For example, if you are using a ( subnet, create a reverse lookup zone:

1) Open the DNS console
2) Right click REVERSE LOOKUP ZONE and choose new ZONE --> primary zone (in wizard)
3) network ID:  enter 10.1.2
4) a new zone called: will appear

now create a PTR record for you DNS servers:
5) In the zone, right click and choose New Pointer (PTR)
6) if you DC/DNS server's IP is 55 for example, type 55 for HOST IP Number.  and browse to the host name (usdcdns1, for example)

now go into NSLOOKUP... the time out should not appear.
steno1122Author Commented:
Thanks for all the replies!!

It seems everyone ls thinking its a reverse DNS problem.  The reverse zone was created along with the associated PTR records before I noticed the problem.  Just to be sure that the reverse zone wasn't the issue I deleted it and recreated the zone and PTR records.  I then typed ipconfig /registerdns on the servers.  I still have the problem!!

I ran the query tests from the DNS Management console.  (right clicked on a server, properties, monitoring).  Both DC's passed the test for "A simple query against this DNS server" but both servers failed the test for "A recursive query to another DNS server".  DNS is working between the servers.  When I deleted the reverse zone from one server it was automatically deleted on the other.  When I recreated the zone it was replicated to the other server automatically.

The ping -a command uses reverse name resolution, correct?  I can ping the servers by IP and by DNS names successfully.  When I type ping -a <IP> I get a reply but it doesn't include the server name.

When initially testing I was getting the timeouts while on a laptop.  I tested from the command prompt on both domain controllers and I still get time outs.  I have no idea what to try next.  I know there is a problem and I’m hesitant to deploy these servers until this issue is fixed.  I'm supposed to deploy the DC’s on Saturday.  Management where I work will be pretty upset if I miss the scheduled install date.

I really appreciate all the help.


A failed ping -a would certainly point to a Reverse Lookup problem, but you seem to have confirmed it is setup properly.

You are sure there is no ISP DNS addresses anywhere?

Can you try this:

set server=yournewserver

steno1122Author Commented:
I have tryed the set server command in nslookup and had it use the domain controller.  I still get time outs.  I just ran nslookup -d2 which runs the application in debugging mode.  It doesn't state there is a problem when testing the reverse entries.  It does time out when testing "SendRequest(), len 56".  It doesn't get a reply or answer from this request.  I have no idea what that request is.  I can't find anything searhing online describing this error.  Below is the nslookup -d2 from one of the DC's.  The domain name has been changed.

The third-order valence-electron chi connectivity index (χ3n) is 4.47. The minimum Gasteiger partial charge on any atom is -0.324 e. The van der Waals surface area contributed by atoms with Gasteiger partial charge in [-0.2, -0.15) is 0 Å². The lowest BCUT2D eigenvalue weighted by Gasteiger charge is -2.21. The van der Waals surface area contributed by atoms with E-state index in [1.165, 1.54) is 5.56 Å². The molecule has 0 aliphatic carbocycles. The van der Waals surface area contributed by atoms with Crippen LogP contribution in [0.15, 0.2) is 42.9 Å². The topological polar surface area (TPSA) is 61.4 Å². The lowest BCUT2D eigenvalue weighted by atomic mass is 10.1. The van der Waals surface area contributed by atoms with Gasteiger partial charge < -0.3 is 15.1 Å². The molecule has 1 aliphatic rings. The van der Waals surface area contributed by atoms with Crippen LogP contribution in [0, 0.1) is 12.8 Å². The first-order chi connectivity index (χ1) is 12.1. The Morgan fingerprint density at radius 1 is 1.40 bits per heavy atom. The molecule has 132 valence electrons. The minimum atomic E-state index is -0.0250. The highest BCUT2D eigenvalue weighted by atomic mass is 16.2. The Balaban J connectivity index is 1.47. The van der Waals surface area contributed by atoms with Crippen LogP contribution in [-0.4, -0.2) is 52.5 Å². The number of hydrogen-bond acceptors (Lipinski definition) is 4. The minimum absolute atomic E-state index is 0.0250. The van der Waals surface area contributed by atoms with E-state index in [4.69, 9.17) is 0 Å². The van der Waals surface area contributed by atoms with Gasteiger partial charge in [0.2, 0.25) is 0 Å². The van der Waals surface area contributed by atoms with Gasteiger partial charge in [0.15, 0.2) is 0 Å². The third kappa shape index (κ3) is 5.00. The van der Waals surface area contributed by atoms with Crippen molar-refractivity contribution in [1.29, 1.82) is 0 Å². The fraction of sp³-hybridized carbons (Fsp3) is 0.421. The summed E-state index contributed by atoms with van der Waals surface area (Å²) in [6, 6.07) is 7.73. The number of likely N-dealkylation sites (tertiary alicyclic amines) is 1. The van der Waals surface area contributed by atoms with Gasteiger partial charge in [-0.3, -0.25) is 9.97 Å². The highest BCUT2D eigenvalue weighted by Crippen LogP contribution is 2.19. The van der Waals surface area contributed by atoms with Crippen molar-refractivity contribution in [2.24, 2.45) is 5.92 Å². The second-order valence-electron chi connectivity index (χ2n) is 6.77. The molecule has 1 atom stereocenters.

C:\>nslookup -d2
SendRequest(), len 42
        opcode = QUERY, id = 1, rcode = NOERROR
        header flags:  query, want recursion
        questions = 1,  answers = 0,  authority records = 0,  additional = 0

    QUESTIONS:, type = PTR, class = IN

Got answer (85 bytes):
        opcode = QUERY, id = 1, rcode = NOERROR
        header flags:  response, auth. answer, want recursion, recursion avail.
        questions = 1,  answers = 1,  authority records = 0,  additional = 0

    QUESTIONS:, type = PTR, class = IN
        type = PTR, class = IN, dlen = 31
        name =
        ttl = 1200 (20 mins)


SendRequest(), len 61
        opcode = QUERY, id = 2, rcode = NOERROR
        header flags:  query, want recursion
        questions = 1,  answers = 0,  authority records = 0,  additional = 0

    QUESTIONS:, type = A, class = IN

Got answer (134 bytes):
        opcode = QUERY, id = 2, rcode = NXDOMAIN
        header flags:  response, auth. answer, want recursion, recursion avail.
        questions = 1,  answers = 0,  authority records = 1,  additional = 0

    QUESTIONS:, type = A, class = IN
        type = SOA, class = IN, dlen = 40
        ttl = 3600 (1 hour)
        primary name server =
        responsible mail addr =
        serial  = 173
        refresh = 900 (15 mins)
        retry   = 600 (10 mins)
        expire  = 86400 (1 day)
        default TTL = 3600 (1 hour)

SendRequest(), len 56
        opcode = QUERY, id = 3, rcode = NOERROR
        header flags:  query, want recursion
        questions = 1,  answers = 0,  authority records = 0,  additional = 0

    QUESTIONS:, type = A, class = IN

DNS request timed out.                              <===
    timeout was 2 seconds.
timeout (2 secs)
SendRequest failed                                    <===
SendRequest(), len 39
        opcode = QUERY, id = 4, rcode = NOERROR
        header flags:  query, want recursion
        questions = 1,  answers = 0,  authority records = 0,  additional = 0

    QUESTIONS:, type = A, class = IN

Got answer (71 bytes):
        opcode = QUERY, id = 4, rcode = NOERROR
        header flags:  response, auth. answer, want recursion, recursion avail.
        questions = 1,  answers = 2,  authority records = 0,  additional = 0

    QUESTIONS:, type = A, class = IN
        type = A, class = IN, dlen = 4
        internet address =
        ttl = 600 (10 mins)
        type = A, class = IN, dlen = 4
        internet address =
        ttl = 600 (10 mins)

Did you really put an Underscore in your domain name?
What OS is the laptop running?
steno1122Author Commented:
OK problem solved!! (I assume)

I got really frustrated so I got Bill Gates on the phone to help me with the problem.   OK, maybe not.